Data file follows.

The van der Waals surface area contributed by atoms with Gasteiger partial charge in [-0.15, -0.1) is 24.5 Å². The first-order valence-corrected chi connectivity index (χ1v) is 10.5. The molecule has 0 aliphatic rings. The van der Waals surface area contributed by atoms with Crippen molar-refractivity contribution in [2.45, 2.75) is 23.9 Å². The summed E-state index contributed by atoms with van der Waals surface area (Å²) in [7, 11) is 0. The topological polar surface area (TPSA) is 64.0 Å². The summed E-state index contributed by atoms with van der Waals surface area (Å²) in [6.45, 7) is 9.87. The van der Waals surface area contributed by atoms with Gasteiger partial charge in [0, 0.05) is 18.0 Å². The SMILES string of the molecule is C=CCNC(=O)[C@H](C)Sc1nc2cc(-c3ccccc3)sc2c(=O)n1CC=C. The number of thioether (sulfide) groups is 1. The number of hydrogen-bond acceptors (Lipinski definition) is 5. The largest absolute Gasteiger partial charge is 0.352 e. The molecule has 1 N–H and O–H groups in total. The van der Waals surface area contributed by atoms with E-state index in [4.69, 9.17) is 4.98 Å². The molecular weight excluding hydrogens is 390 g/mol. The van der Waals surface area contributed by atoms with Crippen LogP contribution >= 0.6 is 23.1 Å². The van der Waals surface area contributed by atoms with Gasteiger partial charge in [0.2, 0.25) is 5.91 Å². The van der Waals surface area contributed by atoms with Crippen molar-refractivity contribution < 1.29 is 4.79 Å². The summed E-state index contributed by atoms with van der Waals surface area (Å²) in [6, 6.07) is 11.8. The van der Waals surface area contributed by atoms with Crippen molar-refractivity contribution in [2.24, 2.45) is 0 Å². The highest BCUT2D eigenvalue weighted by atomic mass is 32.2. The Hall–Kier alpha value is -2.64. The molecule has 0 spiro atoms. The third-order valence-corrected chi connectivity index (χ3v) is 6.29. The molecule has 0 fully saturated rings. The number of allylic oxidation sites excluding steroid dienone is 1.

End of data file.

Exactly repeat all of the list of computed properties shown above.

The van der Waals surface area contributed by atoms with Gasteiger partial charge in [-0.15, -0.1) is 24.5 Å². The first-order valence-corrected chi connectivity index (χ1v) is 10.5. The molecule has 0 aliphatic rings. The van der Waals surface area contributed by atoms with Crippen molar-refractivity contribution in [2.45, 2.75) is 23.9 Å². The summed E-state index contributed by atoms with van der Waals surface area (Å²) in [7, 11) is 0. The topological polar surface area (TPSA) is 64.0 Å². The summed E-state index contributed by atoms with van der Waals surface area (Å²) in [6.45, 7) is 9.87. The van der Waals surface area contributed by atoms with Gasteiger partial charge in [0, 0.05) is 18.0 Å². The SMILES string of the molecule is C=CCNC(=O)[C@H](C)Sc1nc2cc(-c3ccccc3)sc2c(=O)n1CC=C. The number of thioether (sulfide) groups is 1. The number of hydrogen-bond acceptors (Lipinski definition) is 5. The largest absolute Gasteiger partial charge is 0.352 e. The molecule has 1 N–H and O–H groups in total. The van der Waals surface area contributed by atoms with E-state index in [4.69, 9.17) is 4.98 Å². The molecular weight excluding hydrogens is 390 g/mol. The van der Waals surface area contributed by atoms with Crippen LogP contribution >= 0.6 is 23.1 Å². The van der Waals surface area contributed by atoms with Gasteiger partial charge in [0.2, 0.25) is 5.91 Å². The van der Waals surface area contributed by atoms with Crippen molar-refractivity contribution < 1.29 is 4.79 Å². The summed E-state index contributed by atoms with van der Waals surface area (Å²) in [6, 6.07) is 11.8. The van der Waals surface area contributed by atoms with Crippen molar-refractivity contribution in [2.24, 2.45) is 0 Å². The highest BCUT2D eigenvalue weighted by atomic mass is 32.2. The Hall–Kier alpha value is -2.64. The molecule has 0 spiro atoms. The third-order valence-corrected chi connectivity index (χ3v) is 6.29. The molecule has 0 fully saturated rings. The number of allylic oxidation sites excluding steroid dienone is 1.